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Making a Claim for Delayed Cauda Equina Decompressione

Making a Claim for Delayed Cauda Equina Decompressione

If a patient is suffering with cauda equina syndrome it is likely that they will need to undergo decompression surgery to relieve the pressure on their cauda equina nerves.

Decompression surgery for cauda equina syndrome

The timing of this surgery is absolutely crucial to the patient's long-term outcome. If surgery is delayed, the horrific lower body symptoms may become permanent.

The cauda equina nerves provide sensation and movement in the lower body. As compression of these nerves increases, the loss of function increases likewise. If this process is allowed to go on for too long, the window of opportunity for surgery which may prevent further deterioration and provide hope for some recovery will be missed. If medical professionals are responsible for this delay, it may be appropriate to make a claim for compensation for the on-going impact such as loss of employment.

Ideally, decompression surgery for incomplete cauda equina syndrome should take place within hours of the onset of symptoms, rather than days. It is thought that after a delay of 24 to 48 hours, the patient's outcome may be less optimistic.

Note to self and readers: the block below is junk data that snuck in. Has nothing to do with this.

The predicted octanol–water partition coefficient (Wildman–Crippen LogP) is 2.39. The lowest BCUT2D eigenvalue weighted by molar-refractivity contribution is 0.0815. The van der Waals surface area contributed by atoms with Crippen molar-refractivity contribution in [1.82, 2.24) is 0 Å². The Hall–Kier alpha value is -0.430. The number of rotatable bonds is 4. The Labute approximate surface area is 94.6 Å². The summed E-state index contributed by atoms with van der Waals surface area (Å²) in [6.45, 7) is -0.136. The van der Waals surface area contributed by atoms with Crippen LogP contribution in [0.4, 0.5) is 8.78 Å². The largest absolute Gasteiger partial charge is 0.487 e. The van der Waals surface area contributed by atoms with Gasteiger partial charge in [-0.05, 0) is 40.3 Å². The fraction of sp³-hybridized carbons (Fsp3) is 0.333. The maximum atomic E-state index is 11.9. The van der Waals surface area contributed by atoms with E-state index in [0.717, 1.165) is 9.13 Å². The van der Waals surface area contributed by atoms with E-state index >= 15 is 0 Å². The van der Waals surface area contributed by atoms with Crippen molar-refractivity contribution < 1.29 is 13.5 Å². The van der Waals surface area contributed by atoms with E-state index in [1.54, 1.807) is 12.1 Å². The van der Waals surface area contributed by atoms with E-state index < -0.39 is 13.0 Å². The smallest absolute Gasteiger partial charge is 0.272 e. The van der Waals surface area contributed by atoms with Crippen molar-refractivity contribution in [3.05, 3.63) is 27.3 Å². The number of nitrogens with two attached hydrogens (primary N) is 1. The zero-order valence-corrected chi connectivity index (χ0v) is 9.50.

Key to timely surgery is a prompt and accurate diagnosis of the patient's early symptoms.

Symptoms and diagnosis

Symptoms which might suggest that a patient is developing cauda equina syndrome rather than sciatica often focus on the experience of sensation in the saddle area. Altered sensation or loss of sensation around the anus, buttocks and genitals might indicate CES as a diagnosis and require an emergency MRI scan.

Altered bladder sensation and control are key indicators and surgery seems to offer the best possible outcome when some sensation in the bladder is still retained. Once bladder sensation is lost, referred to as 'painless retention of urine', the optimum moment for surgery has passed. Action is necessary when the patient still has some bladder control remaining even though they may be finding urination difficult.

Claiming compensation

If medical professionals have caused a delay in diagnosis and surgery, they may be regarded as having acted negligently. If the patient suffers a poor quality of life as a result of the delay, it may be possible to make a claim for compensation.

Talk to Glynns Solicitors, specialists in medical negligence compensation and experts in cauda equina syndrome claims.

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